Today In History: Hani Killers Denied Amnesty

Wednesday, 7 April 1999


The Truth & Reconciliation (TRC) Amnesty Committee denied right-wingers Clive Derby-Lewis and Janusz Walus amnesty for the assassination of Chris Hani, the South African Community Party (SACP) leader at the time.

Derby-Lewis and Walus were sentenced to death for Hani’s
assassination in front of his Boksburg home on April 10, 1993. “I tucked my Z-88 pistol into the back of my trouser belt and got out of my car,” Walus recalled some years later. “I didn’t want to shoot him in the back. I called, ‘Mr Hani’. When he turned, I drew my pistol from the belt and shot him in the stomach. As he fell, I shot a second bullet into his head. When he fell on the ground, I shot him again twice behind the ear.”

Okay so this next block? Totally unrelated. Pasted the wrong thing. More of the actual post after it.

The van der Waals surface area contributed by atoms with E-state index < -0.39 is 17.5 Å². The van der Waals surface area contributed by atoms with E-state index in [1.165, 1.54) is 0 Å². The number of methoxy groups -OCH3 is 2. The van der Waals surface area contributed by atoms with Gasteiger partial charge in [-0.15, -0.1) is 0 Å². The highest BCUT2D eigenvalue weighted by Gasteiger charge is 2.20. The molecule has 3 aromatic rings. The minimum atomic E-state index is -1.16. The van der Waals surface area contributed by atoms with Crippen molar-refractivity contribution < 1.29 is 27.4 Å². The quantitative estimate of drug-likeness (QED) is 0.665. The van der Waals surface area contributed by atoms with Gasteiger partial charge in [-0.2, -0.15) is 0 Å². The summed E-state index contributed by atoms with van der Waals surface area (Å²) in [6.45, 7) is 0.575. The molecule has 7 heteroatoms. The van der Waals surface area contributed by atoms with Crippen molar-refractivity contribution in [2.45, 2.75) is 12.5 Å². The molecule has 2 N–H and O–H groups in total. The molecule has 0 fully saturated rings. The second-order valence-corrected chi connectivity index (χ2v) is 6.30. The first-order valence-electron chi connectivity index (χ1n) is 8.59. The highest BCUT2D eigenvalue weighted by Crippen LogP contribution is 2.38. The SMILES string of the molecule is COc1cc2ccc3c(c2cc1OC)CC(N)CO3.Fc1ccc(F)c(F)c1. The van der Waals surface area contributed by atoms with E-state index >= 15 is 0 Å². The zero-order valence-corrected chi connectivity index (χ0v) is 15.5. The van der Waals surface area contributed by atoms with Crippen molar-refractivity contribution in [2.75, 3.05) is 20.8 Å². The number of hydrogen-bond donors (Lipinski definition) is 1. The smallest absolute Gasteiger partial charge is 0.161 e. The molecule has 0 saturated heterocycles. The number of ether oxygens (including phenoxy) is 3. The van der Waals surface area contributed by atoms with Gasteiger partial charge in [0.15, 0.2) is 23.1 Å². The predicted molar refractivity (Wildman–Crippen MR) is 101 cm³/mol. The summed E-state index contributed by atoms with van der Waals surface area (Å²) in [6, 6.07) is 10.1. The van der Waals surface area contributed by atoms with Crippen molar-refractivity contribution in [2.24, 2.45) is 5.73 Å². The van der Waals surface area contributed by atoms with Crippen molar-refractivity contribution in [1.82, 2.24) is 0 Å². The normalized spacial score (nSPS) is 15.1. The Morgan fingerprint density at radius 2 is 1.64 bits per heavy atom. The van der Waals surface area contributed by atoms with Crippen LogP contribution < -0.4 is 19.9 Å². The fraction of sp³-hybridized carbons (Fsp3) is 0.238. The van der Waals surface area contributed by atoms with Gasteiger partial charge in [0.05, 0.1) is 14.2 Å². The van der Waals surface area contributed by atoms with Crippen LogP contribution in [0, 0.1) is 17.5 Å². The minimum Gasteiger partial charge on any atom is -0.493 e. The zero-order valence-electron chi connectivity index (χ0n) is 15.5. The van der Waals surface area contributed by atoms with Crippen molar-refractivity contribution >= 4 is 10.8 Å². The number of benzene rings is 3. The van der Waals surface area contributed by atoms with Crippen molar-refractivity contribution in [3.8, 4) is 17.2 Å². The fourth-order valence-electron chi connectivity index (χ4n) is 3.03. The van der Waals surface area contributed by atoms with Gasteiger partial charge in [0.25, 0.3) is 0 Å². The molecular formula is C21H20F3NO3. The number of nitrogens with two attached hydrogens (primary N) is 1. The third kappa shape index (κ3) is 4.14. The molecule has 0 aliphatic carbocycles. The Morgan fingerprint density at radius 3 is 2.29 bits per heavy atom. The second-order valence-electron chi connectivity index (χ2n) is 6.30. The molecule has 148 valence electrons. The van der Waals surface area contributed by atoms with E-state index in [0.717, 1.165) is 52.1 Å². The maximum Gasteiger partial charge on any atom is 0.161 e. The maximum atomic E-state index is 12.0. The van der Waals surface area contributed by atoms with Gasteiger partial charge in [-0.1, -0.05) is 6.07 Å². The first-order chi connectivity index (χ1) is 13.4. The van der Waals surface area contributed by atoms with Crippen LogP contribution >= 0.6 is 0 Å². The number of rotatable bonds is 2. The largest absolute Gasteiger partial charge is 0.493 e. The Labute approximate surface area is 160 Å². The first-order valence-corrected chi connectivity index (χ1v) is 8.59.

Their sentences were commuted to life imprisonment after the
abolishment of the death sentence in 1995.

The TRC’s amnesty committee on April 7 1999 rejected their
application for amnesty for the murder on the basis that they
failed to prove the killing was politically motivated.
The committee also found that the men had failed to make a full
disclosure, another prerequisite for amnesty.
Walus, a polish immigrant, and Derby-Lewis, a former Conservative
Party parliamentarian, tried to politically motivate the killing by
claiming that they had taken their cue from the CP.
The committee said it was common cause that the applicants were not acting on their express authority or orders from the party.


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